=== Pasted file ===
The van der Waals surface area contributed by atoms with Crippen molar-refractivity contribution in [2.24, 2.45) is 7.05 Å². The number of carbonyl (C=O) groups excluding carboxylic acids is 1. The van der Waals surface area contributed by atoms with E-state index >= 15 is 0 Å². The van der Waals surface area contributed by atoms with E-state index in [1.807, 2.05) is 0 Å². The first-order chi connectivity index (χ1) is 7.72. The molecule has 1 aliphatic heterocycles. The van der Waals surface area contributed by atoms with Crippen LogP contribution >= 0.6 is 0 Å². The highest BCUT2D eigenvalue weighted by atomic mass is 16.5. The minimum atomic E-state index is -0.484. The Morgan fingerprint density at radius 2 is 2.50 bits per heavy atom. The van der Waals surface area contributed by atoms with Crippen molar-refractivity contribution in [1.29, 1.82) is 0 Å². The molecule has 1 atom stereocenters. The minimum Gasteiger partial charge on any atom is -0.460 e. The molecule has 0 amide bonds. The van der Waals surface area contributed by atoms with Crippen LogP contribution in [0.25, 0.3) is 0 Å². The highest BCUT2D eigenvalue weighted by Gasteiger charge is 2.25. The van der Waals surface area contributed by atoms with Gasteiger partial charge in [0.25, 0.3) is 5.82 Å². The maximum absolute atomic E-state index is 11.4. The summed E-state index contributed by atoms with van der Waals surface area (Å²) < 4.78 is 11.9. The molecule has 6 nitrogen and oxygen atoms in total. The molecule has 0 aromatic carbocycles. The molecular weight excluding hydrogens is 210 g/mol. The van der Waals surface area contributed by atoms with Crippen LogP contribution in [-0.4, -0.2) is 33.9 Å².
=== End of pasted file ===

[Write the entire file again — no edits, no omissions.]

The van der Waals surface area contributed by atoms with Crippen molar-refractivity contribution in [2.24, 2.45) is 7.05 Å². The number of carbonyl (C=O) groups excluding carboxylic acids is 1. The van der Waals surface area contributed by atoms with E-state index >= 15 is 0 Å². The van der Waals surface area contributed by atoms with E-state index in [1.807, 2.05) is 0 Å². The first-order chi connectivity index (χ1) is 7.72. The molecule has 1 aliphatic heterocycles. The van der Waals surface area contributed by atoms with Crippen LogP contribution >= 0.6 is 0 Å². The highest BCUT2D eigenvalue weighted by atomic mass is 16.5. The minimum atomic E-state index is -0.484. The Morgan fingerprint density at radius 2 is 2.50 bits per heavy atom. The van der Waals surface area contributed by atoms with Crippen molar-refractivity contribution in [1.29, 1.82) is 0 Å². The molecule has 1 atom stereocenters. The minimum Gasteiger partial charge on any atom is -0.460 e. The molecule has 0 amide bonds. The van der Waals surface area contributed by atoms with Crippen LogP contribution in [0.25, 0.3) is 0 Å². The highest BCUT2D eigenvalue weighted by Gasteiger charge is 2.25. The van der Waals surface area contributed by atoms with Gasteiger partial charge in [0.25, 0.3) is 5.82 Å². The maximum absolute atomic E-state index is 11.4. The summed E-state index contributed by atoms with van der Waals surface area (Å²) < 4.78 is 11.9. The molecule has 6 nitrogen and oxygen atoms in total. The molecule has 0 aromatic carbocycles. The molecular weight excluding hydrogens is 210 g/mol. The van der Waals surface area contributed by atoms with Crippen LogP contribution in [-0.4, -0.2) is 33.9 Å².